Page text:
My eyes gaze straight to the soft, silky exquisiteness of Venus’ back. Her flesh is so smooth and peachy, her form so supple and relaxed. It seems natural for her to be frolicking in a bed of drapery, checking out how fine she is in a mirror held by her little Cherub slave. Being the goddess of Love, Venus clearly doesn’t have self-esteem issues. If there is a lesson in this painting it is clearly that we should all take more time to admire our own Toilet.

A more accurate interpretation of this work of art can be found on the National Gallery’s website

The second beautiful encounter that day in the National Gallery, was hearing this painting described in a podcast by the Nobel Laureate for Literature, Derek Walcott. I don’t recall a word he said, but the he officially has the most mesmerising voice on the planet. It sounds like the rhythmic lapping of waves on the shores of Saint Lucia, from whence he hails. It was this initial encounter with his sexy voice that led me to read more of his work, and find this, my favourite, and a very moving expression of our relationship with ourselves:

Link to Derek Walcott reading Love after Love, From SEA GRAPES, 1976

Derek Walcott, Love after Love, From SEA GRAPES, 1976I love this poem because it so brilliantly conveys the complexity of our interaction with ourselves over time. The neglect and abandonment and the eventual reunion that comes with wisdom. It is a necessary reminder that the longstanding relationship we have with ourselves is the most important one in our lives.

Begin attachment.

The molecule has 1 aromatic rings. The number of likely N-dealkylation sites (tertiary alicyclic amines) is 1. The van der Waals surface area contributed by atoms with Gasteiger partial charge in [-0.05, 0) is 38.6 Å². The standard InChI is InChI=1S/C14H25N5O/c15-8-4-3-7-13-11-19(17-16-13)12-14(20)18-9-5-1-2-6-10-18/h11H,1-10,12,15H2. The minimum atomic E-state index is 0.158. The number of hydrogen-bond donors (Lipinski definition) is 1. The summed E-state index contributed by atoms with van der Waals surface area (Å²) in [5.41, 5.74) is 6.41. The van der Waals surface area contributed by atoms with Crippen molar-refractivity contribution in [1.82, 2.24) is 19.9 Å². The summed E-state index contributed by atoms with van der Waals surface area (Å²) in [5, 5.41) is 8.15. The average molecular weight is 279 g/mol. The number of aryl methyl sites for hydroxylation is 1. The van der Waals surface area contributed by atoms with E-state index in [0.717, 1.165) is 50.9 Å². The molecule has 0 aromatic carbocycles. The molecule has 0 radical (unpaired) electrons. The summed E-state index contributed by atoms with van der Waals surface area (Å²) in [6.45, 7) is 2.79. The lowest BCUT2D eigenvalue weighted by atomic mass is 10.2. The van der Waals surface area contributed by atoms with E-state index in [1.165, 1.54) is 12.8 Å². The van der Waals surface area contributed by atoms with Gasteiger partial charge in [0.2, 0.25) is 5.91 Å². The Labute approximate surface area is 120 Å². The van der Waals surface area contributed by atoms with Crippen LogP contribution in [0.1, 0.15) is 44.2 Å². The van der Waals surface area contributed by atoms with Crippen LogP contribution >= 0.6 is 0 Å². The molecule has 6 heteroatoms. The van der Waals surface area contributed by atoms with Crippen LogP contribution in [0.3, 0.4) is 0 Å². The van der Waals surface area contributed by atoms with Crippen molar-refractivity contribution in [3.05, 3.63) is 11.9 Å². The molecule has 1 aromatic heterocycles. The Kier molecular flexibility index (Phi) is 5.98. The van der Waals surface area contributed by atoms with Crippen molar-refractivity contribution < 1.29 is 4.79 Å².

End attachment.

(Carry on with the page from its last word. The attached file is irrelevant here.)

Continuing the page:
A timely reminder to us all to go forth and feast on and with ourselves!

Five Minutes of Mindlessness


I can’t remember the first time I officially came across the concept of meditation. I think I originally thought of it as my favourite part of Bikram yoga. The part at the end where you lie down on the mat and do nothing:

savasana sketchThere are lots of official schools of meditation but for me the simplest way to describe it is the act of emptying your mind to create space for thoughts that are bubbling beneath the surface. Another description I like is one by the great meditation teacher Sharon Salzberg, who says meditation is ‘training our attention so that we can be more aware’. This kind of mediation is often referred to as ‘mindfulness’ (making you more mindful and aware of yourself and others).

I actually prefer to think of it mindlessness. I like the idea of actively trying to think about nothing. It sounds hard but I think it could bring a lot of calm to a modern way of life that has us rushing from the moment we jump out of bed in the morning clasping our iPhones, to the moment we collapse back into bed at night

When I started asking yoga teachers for advice on how to meditate, the response was varied. Some people advised practicing on a noisy train and others suggested taking a class. I knew I would need a group to keep me disciplined so I asked the teacher at my local yoga studio if she would volunteer her time to teach yoga and meditation in our Community Garden. It turns out there was more demand for yoga so we started offering that on a Friday, but that’s how I was able to trick myself into doing five minutes of meditation on my own in the garden every morning before work. I must confess that I didn’t stick to it for very long but long enough to get a first hand sense of how it should feel and what some of the benefits are.